My point was that she knew she had a problem. Like Tiffany, I would say that anything up to the point of her diagnosis was beyond her control. However, once she found out, I think never going back to the doctor's is an issue.

That's like being told they see a shadow on your lungs in an X-ray and deciding to cut down on cigarettes. Maybe her doctor should have educated her better - but did she give him the chance to?

I don't really know this woman, though I've met her on a few occasions. So I don't really know all the circumstances. Maybe even if she had done all she could this would have happened. There is a progression of this disease, after all. But if she'd at least saw a doctor once a year or so, they could have had her try other things if diet wasn't working.

The reason I posted was because I was just frustrated with the fact that she didn't seem to care enough about herself to take care of her body.

I needed major financial aid to go to college. I worked 20-30 hours a week during the semester just to be there. And I would see kids whose parents paid the whole tab, extra spending money included, who didn't even bother going to class. And I felt the same frustration with them. Because they were wasting what I was working my ass off to achieve.

I didn't mean for this post to say that she is a "stereotypical type 2" who deserves what happened, because no one deserves any disease. I was just trying to express my frustration that this person wouldn't even go to the doctor - for anything, not just diabetes. Sure, maybe her doctor would be like the one I had for the first six months, who didn't have a clue what he was doing, and would have just thrown pills at it too. But not going at all? Like the college kids not going to class, it's just frustrating to see happen. And that's what I was trying to write about. My frustration.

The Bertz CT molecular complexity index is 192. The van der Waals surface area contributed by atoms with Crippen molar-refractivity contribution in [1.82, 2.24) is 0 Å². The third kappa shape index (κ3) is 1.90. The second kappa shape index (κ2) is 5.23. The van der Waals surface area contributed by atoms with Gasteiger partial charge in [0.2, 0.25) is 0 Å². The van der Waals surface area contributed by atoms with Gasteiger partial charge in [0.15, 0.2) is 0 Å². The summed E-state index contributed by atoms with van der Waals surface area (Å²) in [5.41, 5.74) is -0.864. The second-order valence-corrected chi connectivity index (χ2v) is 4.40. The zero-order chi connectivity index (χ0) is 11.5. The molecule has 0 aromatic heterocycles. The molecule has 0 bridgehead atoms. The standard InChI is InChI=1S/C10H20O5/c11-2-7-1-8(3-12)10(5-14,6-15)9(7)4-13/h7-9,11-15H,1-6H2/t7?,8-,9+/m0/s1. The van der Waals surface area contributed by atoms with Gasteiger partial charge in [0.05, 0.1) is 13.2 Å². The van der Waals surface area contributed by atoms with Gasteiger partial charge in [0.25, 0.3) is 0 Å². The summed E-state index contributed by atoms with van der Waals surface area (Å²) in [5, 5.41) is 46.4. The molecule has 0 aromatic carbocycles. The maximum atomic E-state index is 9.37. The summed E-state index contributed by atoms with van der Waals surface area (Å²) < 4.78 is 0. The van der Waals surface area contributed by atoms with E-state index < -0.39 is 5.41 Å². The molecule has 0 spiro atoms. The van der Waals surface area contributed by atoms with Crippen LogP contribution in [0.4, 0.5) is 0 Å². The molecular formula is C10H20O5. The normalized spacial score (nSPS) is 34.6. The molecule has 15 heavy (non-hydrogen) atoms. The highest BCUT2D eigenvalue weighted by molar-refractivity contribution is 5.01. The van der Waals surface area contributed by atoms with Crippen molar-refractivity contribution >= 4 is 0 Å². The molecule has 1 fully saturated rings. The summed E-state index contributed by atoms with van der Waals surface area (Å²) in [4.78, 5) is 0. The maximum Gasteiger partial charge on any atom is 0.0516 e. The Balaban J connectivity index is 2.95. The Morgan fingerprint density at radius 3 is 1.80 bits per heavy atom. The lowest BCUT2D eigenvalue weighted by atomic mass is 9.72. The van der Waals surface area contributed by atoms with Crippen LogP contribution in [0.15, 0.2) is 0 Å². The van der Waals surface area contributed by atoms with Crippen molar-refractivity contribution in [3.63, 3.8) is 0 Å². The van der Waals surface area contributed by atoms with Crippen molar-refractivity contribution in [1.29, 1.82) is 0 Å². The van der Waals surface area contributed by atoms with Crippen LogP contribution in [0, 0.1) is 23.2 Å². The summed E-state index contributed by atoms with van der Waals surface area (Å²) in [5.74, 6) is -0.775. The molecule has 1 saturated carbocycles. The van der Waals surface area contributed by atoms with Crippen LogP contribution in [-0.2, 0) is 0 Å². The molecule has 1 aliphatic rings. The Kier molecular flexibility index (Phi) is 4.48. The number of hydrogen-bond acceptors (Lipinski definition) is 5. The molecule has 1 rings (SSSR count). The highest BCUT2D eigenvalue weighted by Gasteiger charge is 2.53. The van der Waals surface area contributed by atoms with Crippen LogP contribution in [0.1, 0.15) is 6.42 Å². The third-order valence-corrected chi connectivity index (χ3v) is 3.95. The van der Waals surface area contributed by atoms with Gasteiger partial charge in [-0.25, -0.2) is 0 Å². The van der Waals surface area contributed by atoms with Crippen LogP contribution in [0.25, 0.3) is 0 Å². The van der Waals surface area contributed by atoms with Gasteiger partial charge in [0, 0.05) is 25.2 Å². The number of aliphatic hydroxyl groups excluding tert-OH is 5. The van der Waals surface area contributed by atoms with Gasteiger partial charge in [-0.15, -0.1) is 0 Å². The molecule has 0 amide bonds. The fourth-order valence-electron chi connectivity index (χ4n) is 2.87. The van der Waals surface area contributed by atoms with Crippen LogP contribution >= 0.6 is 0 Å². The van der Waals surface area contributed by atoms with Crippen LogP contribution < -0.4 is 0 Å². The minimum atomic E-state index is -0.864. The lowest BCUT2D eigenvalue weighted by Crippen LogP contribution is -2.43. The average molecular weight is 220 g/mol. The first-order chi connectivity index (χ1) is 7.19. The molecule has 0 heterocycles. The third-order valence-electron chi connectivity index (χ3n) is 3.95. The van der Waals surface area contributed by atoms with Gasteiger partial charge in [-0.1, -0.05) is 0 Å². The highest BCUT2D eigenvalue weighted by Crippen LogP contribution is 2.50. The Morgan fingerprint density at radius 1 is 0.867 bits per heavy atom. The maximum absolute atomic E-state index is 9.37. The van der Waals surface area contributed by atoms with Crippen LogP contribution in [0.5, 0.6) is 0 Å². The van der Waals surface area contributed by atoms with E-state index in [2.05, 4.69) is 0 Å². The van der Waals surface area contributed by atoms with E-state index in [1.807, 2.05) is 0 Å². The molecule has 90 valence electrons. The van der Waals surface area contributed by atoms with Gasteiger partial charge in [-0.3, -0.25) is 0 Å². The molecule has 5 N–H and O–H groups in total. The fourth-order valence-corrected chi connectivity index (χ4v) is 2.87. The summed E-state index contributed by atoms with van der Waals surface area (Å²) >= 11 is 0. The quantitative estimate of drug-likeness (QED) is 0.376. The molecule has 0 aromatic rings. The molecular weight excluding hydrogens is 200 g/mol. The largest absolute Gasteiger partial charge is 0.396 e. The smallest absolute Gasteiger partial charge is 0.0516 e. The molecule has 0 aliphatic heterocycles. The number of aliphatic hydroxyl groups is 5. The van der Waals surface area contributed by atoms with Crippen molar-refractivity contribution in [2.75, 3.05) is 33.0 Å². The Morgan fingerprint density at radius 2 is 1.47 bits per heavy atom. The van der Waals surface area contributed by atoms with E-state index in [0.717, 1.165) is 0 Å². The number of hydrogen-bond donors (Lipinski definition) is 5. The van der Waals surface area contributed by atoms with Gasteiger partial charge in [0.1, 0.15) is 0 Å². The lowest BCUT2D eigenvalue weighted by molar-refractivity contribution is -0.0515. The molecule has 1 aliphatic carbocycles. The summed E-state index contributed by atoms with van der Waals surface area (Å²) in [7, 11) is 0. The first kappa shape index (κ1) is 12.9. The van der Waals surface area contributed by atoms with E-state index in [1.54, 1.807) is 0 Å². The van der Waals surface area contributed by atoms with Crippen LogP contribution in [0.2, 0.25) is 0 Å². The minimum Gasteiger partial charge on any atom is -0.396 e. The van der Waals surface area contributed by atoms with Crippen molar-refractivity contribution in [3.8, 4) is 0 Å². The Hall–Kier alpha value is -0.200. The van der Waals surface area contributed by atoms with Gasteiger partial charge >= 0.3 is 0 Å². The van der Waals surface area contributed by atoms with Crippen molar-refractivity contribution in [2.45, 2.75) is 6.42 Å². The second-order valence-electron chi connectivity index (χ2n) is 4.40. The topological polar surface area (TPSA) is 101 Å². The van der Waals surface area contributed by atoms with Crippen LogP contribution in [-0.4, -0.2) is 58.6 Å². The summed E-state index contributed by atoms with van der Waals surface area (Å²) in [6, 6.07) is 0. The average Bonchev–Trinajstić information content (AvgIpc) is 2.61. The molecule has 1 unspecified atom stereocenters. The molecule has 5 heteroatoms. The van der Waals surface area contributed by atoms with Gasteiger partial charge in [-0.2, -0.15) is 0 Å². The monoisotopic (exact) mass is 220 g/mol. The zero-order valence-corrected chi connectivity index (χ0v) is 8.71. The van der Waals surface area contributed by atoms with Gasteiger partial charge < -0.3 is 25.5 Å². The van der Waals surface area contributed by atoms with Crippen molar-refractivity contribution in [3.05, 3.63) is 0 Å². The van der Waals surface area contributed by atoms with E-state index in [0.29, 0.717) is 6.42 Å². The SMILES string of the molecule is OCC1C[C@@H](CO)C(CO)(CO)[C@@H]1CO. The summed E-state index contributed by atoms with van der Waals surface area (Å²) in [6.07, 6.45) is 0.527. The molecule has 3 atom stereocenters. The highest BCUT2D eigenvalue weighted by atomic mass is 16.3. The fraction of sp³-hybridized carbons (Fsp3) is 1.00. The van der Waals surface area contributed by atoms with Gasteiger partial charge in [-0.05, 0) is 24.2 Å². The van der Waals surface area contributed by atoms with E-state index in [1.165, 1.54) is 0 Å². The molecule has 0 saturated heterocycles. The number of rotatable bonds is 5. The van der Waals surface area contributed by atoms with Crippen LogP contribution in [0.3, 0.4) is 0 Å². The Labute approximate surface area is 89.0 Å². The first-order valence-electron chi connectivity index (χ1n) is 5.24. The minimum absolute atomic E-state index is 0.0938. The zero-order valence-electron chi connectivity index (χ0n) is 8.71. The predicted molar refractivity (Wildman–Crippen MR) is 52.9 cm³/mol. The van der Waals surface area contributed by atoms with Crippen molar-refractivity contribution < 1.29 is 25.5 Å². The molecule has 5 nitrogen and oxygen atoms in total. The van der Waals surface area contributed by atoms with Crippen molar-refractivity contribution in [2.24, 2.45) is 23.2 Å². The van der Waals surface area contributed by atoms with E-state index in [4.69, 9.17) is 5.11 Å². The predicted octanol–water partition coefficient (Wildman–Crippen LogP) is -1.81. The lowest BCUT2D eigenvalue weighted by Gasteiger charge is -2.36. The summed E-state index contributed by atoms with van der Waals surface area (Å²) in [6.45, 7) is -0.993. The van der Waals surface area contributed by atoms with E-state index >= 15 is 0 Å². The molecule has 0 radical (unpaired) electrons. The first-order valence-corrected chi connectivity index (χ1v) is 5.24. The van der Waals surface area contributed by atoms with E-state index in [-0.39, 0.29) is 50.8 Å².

Scott S said...

I honestly believe that this is one way in which type 1 and type 2 are completely different animals (there are many, but this seems to be a biggie).

I think that people with type 2 find it easier to ignore their condition because they do not feel ill, while a type 1 who completely ignores their condition would rapidly be in DKA or experience hypoglycemia if they failed to manage their condition at all. (True, they may not have great A1Cs, but not taking any insulin would put them into DKA pretty fast.) Either way, its much harder to ignore type 1 while type 2 tends to sneak up on the patient and has none of the rapid "emergency signs" that greet type 1 patients without at least some acknowledgement of the condition.

Since it is now known that many of the complications of type 1 have an autoimmune basis (see my 5/26/2006 post for more details on that), I think the two should really no longer "share" a name, but there is a lot of inertia with the American Diabetes Association which is principally responsible for naming these conditions, and they like to use the big stats associated with type 2 to give urgency to the condition yet also show the tremendous progress towards a cure associated with type 1 which gives the organization a bias against renaming the conditions.